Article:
I recently watched this hour-long video posted by John Folk-Williams, who writes the Storied Mind blog. The speaker is Dr. Rachel Naomi Remen, author of Kitchen Table Wisdom and My Grandfather’s Blessings. Dr. Remen has cared for patients with cancer, and their families, for over thirty years, and is recognized as one of the first physicians to accept the mind/body connection to health. I personally could listen to her speak forever and highly recommend this video and her books. Dr. Remen uses stories, her own and those of her colleagues and patients, to help us find the deeper meaning in our lives.
This video is meant for the general public, and is filled with inspirational, entertaining stories. I was struck by how much of what she says might be of particular interest to OCD sufferers and their loved ones. For example, Dr. Remen encourages us all to “befriend the unknown.” It is human nature to seek knowledge, to want answers, and to make sense of it all. But in always following this path, are we missing out on the mystery of life? As we know, living with uncertainty is a major issue for those with OCD, and part of effective treatment for the disorder involves learning to live with this uncertainty. Dr. Remen takes it one step further and suggests that we should not just tolerate living with uncertainty; we should embrace it. As she says, “Know a little less, wonder a little more.” While no doubt this is a lofty goal for OCD sufferers, it may be one their loved ones could also strive for. When Dan’s OCD was severe, all I wanted was assurance that he would be okay. I needed to know, for sure, that all would be well. It is now clear to me that nobody can predict the future or give us any guarantees. Of course, once our family learned that even severe OCD is treatable, we had a lot of hope for Dan, but hope should not be confused with certainty. Since all of our lives are bound to have unexpected twists and turns, I think the advice to “befriend the unknown” is well taken.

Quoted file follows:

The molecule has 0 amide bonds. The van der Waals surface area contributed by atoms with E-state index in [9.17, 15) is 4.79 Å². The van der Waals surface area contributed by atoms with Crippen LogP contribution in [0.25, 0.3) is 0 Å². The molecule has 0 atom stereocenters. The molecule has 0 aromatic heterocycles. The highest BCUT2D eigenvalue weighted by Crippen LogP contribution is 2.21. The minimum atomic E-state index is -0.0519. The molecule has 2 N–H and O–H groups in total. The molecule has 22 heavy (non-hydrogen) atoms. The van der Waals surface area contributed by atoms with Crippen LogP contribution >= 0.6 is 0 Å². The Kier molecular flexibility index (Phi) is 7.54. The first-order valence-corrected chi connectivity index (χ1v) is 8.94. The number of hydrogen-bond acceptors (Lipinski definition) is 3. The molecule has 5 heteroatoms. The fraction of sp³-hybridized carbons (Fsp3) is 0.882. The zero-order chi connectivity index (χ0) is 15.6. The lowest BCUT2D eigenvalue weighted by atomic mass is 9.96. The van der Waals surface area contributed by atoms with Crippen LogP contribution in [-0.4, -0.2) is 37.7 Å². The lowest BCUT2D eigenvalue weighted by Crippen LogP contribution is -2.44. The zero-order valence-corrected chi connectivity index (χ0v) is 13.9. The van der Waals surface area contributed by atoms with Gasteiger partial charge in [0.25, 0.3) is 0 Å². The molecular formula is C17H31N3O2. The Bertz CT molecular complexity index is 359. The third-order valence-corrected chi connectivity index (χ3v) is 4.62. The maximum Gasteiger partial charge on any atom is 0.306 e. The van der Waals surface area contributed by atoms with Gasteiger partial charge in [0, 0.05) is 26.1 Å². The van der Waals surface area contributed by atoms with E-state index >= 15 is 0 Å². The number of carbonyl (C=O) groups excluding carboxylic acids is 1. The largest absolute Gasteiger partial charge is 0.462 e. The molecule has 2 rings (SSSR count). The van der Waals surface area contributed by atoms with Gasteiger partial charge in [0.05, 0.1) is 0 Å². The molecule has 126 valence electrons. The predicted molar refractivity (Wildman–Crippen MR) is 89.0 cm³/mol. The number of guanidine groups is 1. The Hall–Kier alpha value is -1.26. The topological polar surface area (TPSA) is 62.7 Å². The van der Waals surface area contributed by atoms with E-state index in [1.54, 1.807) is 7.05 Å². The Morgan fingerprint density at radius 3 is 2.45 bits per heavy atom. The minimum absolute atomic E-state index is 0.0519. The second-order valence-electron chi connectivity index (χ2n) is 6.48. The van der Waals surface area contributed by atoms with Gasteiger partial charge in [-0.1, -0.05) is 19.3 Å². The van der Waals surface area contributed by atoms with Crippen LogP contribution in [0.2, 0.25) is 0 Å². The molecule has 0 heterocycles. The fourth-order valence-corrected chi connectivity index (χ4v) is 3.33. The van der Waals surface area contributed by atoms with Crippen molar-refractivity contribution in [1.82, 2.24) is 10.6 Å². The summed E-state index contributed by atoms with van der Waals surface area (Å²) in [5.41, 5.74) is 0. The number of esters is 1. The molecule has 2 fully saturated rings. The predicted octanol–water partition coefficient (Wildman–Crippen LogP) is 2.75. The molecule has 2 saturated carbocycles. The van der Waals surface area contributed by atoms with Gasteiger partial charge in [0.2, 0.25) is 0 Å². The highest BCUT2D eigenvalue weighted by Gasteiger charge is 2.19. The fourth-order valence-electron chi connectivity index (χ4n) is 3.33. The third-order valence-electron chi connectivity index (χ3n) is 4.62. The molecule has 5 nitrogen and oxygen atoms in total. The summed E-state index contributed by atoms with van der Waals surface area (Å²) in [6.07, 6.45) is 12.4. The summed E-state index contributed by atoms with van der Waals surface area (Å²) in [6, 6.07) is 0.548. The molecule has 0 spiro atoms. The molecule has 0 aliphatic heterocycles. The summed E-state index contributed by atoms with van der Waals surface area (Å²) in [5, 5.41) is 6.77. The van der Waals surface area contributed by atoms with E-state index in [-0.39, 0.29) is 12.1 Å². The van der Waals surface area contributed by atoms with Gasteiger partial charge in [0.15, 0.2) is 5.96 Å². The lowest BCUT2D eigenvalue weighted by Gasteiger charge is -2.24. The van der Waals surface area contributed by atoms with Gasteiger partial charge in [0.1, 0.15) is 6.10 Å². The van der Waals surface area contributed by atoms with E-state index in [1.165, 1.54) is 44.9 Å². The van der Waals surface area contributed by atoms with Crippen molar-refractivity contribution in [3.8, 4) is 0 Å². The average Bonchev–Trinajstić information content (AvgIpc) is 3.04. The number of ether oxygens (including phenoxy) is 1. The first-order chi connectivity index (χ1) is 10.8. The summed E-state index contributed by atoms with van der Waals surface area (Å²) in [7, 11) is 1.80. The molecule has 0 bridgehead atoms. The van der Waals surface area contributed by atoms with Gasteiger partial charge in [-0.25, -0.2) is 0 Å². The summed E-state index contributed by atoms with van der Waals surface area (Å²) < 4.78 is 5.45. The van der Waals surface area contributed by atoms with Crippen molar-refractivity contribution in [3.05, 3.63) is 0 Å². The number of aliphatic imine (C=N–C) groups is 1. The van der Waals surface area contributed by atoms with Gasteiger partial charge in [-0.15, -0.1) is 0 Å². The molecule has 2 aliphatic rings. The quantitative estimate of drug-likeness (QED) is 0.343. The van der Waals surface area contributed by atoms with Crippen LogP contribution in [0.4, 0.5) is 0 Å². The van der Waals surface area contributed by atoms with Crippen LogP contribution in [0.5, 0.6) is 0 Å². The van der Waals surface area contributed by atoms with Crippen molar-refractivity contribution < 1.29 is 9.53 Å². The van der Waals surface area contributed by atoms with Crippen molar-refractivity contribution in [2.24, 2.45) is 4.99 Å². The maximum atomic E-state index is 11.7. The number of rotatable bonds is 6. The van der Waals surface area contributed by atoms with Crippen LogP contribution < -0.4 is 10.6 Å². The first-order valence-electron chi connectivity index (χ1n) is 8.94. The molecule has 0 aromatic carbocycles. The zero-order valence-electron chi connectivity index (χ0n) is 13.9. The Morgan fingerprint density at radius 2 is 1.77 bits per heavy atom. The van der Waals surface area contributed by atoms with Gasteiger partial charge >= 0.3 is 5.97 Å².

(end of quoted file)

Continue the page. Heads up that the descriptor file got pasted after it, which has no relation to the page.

Another point that Dr. Remen makes through her stories is that we all touch others lives in ways we will never realize. I immediately thought of all of the OCD sufferers and their families, as well as doctors and therapists, who share their stories through blogging, speaking, or connecting one-on-one with others. This sharing makes a difference. Their stories matter.
Dr. Remen closes her talk by saying, “So in the end we may measure our value, and the value of our lives, not by our knowledge, not by our possessions, but by our stories. In the end our stories will bless us, and enable us to know at last who we are, what our true value is, and to find peace with our lives.”
I could not have said it better myself.